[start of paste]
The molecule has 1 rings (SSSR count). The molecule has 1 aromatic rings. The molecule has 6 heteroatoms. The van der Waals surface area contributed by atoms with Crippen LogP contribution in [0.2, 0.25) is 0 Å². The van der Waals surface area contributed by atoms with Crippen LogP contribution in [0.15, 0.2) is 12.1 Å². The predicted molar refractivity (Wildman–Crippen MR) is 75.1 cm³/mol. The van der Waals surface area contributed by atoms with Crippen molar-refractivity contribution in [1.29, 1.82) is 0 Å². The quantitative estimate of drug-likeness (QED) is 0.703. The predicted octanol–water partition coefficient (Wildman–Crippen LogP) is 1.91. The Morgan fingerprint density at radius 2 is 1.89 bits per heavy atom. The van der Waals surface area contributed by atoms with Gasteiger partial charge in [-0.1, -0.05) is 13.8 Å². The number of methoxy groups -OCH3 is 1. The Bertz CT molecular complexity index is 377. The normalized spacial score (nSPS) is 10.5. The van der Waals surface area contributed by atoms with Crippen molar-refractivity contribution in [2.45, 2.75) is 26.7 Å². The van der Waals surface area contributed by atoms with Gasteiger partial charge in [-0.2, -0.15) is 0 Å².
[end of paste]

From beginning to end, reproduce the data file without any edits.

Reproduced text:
The molecule has 1 rings (SSSR count). The molecule has 1 aromatic rings. The molecule has 6 heteroatoms. The van der Waals surface area contributed by atoms with Crippen LogP contribution in [0.2, 0.25) is 0 Å². The van der Waals surface area contributed by atoms with Crippen LogP contribution in [0.15, 0.2) is 12.1 Å². The predicted molar refractivity (Wildman–Crippen MR) is 75.1 cm³/mol. The van der Waals surface area contributed by atoms with Crippen molar-refractivity contribution in [1.29, 1.82) is 0 Å². The quantitative estimate of drug-likeness (QED) is 0.703. The predicted octanol–water partition coefficient (Wildman–Crippen LogP) is 1.91. The Morgan fingerprint density at radius 2 is 1.89 bits per heavy atom. The van der Waals surface area contributed by atoms with Gasteiger partial charge in [-0.1, -0.05) is 13.8 Å². The number of methoxy groups -OCH3 is 1. The Bertz CT molecular complexity index is 377. The normalized spacial score (nSPS) is 10.5. The van der Waals surface area contributed by atoms with Crippen molar-refractivity contribution in [2.45, 2.75) is 26.7 Å². The van der Waals surface area contributed by atoms with Gasteiger partial charge in [-0.2, -0.15) is 0 Å².